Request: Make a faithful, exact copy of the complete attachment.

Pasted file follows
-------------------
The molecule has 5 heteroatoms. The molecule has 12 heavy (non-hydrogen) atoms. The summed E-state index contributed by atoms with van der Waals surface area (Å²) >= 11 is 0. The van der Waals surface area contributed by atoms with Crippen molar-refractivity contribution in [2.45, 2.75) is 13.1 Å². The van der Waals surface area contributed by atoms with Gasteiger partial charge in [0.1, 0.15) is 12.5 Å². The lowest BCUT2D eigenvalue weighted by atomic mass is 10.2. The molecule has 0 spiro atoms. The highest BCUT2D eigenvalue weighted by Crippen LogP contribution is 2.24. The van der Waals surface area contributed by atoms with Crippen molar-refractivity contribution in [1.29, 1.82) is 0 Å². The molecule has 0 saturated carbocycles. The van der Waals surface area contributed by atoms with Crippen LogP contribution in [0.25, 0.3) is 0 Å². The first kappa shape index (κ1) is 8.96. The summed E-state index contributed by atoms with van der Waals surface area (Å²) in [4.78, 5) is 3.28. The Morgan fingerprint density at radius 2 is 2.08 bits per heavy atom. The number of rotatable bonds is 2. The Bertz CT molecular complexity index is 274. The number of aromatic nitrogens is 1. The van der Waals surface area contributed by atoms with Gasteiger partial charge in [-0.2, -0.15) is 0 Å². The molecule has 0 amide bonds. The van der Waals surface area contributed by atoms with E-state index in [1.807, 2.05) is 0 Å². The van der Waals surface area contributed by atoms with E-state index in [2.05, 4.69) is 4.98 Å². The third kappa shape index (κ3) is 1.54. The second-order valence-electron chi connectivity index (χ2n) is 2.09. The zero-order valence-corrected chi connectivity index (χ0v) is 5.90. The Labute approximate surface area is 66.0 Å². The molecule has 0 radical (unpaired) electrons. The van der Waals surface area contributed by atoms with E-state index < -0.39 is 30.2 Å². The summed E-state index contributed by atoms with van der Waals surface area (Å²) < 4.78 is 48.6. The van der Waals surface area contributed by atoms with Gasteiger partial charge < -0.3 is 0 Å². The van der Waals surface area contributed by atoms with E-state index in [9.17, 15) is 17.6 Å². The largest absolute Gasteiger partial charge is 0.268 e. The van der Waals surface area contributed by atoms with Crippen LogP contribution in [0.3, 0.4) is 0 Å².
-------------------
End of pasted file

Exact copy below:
The molecule has 5 heteroatoms. The molecule has 12 heavy (non-hydrogen) atoms. The summed E-state index contributed by atoms with van der Waals surface area (Å²) >= 11 is 0. The van der Waals surface area contributed by atoms with Crippen molar-refractivity contribution in [2.45, 2.75) is 13.1 Å². The van der Waals surface area contributed by atoms with Gasteiger partial charge in [0.1, 0.15) is 12.5 Å². The lowest BCUT2D eigenvalue weighted by atomic mass is 10.2. The molecule has 0 spiro atoms. The highest BCUT2D eigenvalue weighted by Crippen LogP contribution is 2.24. The van der Waals surface area contributed by atoms with Crippen molar-refractivity contribution in [1.29, 1.82) is 0 Å². The molecule has 0 saturated carbocycles. The van der Waals surface area contributed by atoms with Crippen LogP contribution in [0.25, 0.3) is 0 Å². The first kappa shape index (κ1) is 8.96. The summed E-state index contributed by atoms with van der Waals surface area (Å²) in [4.78, 5) is 3.28. The Morgan fingerprint density at radius 2 is 2.08 bits per heavy atom. The number of rotatable bonds is 2. The Bertz CT molecular complexity index is 274. The number of aromatic nitrogens is 1. The van der Waals surface area contributed by atoms with Gasteiger partial charge in [-0.2, -0.15) is 0 Å². The molecule has 0 amide bonds. The van der Waals surface area contributed by atoms with E-state index in [1.807, 2.05) is 0 Å². The van der Waals surface area contributed by atoms with E-state index in [2.05, 4.69) is 4.98 Å². The third kappa shape index (κ3) is 1.54. The second-order valence-electron chi connectivity index (χ2n) is 2.09. The zero-order valence-corrected chi connectivity index (χ0v) is 5.90. The Labute approximate surface area is 66.0 Å². The molecule has 0 radical (unpaired) electrons. The van der Waals surface area contributed by atoms with E-state index < -0.39 is 30.2 Å². The summed E-state index contributed by atoms with van der Waals surface area (Å²) < 4.78 is 48.6. The van der Waals surface area contributed by atoms with Gasteiger partial charge < -0.3 is 0 Å². The van der Waals surface area contributed by atoms with E-state index in [9.17, 15) is 17.6 Å². The largest absolute Gasteiger partial charge is 0.268 e. The van der Waals surface area contributed by atoms with Crippen LogP contribution in [0.3, 0.4) is 0 Å².